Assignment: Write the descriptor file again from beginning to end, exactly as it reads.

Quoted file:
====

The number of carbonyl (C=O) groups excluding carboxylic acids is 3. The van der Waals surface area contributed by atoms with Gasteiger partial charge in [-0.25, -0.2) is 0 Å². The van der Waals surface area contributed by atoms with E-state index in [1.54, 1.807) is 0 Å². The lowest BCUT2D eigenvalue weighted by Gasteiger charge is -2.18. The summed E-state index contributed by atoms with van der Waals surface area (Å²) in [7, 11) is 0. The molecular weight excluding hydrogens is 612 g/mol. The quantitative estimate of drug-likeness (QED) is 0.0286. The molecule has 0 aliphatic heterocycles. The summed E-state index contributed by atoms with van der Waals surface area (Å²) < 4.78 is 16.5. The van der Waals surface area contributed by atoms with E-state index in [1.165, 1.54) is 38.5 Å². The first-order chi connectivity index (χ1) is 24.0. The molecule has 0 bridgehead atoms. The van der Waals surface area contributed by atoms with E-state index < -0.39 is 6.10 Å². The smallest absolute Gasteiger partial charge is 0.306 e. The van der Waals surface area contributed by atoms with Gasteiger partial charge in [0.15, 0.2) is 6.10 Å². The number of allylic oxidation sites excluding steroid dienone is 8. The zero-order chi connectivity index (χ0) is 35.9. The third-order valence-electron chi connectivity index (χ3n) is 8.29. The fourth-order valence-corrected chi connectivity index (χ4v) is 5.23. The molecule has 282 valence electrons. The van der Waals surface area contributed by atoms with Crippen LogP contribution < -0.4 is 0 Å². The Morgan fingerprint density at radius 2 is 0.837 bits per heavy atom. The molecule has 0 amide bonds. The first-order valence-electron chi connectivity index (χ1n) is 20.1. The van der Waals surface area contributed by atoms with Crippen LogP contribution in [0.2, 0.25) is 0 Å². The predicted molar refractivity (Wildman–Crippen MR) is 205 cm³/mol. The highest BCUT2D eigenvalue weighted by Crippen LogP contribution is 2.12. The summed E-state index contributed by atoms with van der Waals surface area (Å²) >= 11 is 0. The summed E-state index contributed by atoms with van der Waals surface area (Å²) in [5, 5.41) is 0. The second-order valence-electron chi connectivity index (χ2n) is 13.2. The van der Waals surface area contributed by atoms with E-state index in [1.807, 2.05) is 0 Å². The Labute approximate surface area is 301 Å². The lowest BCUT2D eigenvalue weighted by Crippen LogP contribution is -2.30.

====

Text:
The number of carbonyl (C=O) groups excluding carboxylic acids is 3. The van der Waals surface area contributed by atoms with Gasteiger partial charge in [-0.25, -0.2) is 0 Å². The van der Waals surface area contributed by atoms with E-state index in [1.54, 1.807) is 0 Å². The lowest BCUT2D eigenvalue weighted by Gasteiger charge is -2.18. The summed E-state index contributed by atoms with van der Waals surface area (Å²) in [7, 11) is 0. The molecular weight excluding hydrogens is 612 g/mol. The quantitative estimate of drug-likeness (QED) is 0.0286. The molecule has 0 aliphatic heterocycles. The summed E-state index contributed by atoms with van der Waals surface area (Å²) < 4.78 is 16.5. The van der Waals surface area contributed by atoms with E-state index in [1.165, 1.54) is 38.5 Å². The first-order chi connectivity index (χ1) is 24.0. The molecule has 0 bridgehead atoms. The van der Waals surface area contributed by atoms with E-state index < -0.39 is 6.10 Å². The smallest absolute Gasteiger partial charge is 0.306 e. The van der Waals surface area contributed by atoms with Gasteiger partial charge in [0.15, 0.2) is 6.10 Å². The number of allylic oxidation sites excluding steroid dienone is 8. The zero-order chi connectivity index (χ0) is 35.9. The third-order valence-electron chi connectivity index (χ3n) is 8.29. The fourth-order valence-corrected chi connectivity index (χ4v) is 5.23. The molecule has 282 valence electrons. The van der Waals surface area contributed by atoms with Crippen LogP contribution < -0.4 is 0 Å². The Morgan fingerprint density at radius 2 is 0.837 bits per heavy atom. The molecule has 0 amide bonds. The first-order valence-electron chi connectivity index (χ1n) is 20.1. The van der Waals surface area contributed by atoms with Crippen LogP contribution in [0.2, 0.25) is 0 Å². The predicted molar refractivity (Wildman–Crippen MR) is 205 cm³/mol. The highest BCUT2D eigenvalue weighted by Crippen LogP contribution is 2.12. The summed E-state index contributed by atoms with van der Waals surface area (Å²) >= 11 is 0. The summed E-state index contributed by atoms with van der Waals surface area (Å²) in [5, 5.41) is 0. The second-order valence-electron chi connectivity index (χ2n) is 13.2. The van der Waals surface area contributed by atoms with E-state index in [1.807, 2.05) is 0 Å². The Labute approximate surface area is 301 Å². The lowest BCUT2D eigenvalue weighted by Crippen LogP contribution is -2.30.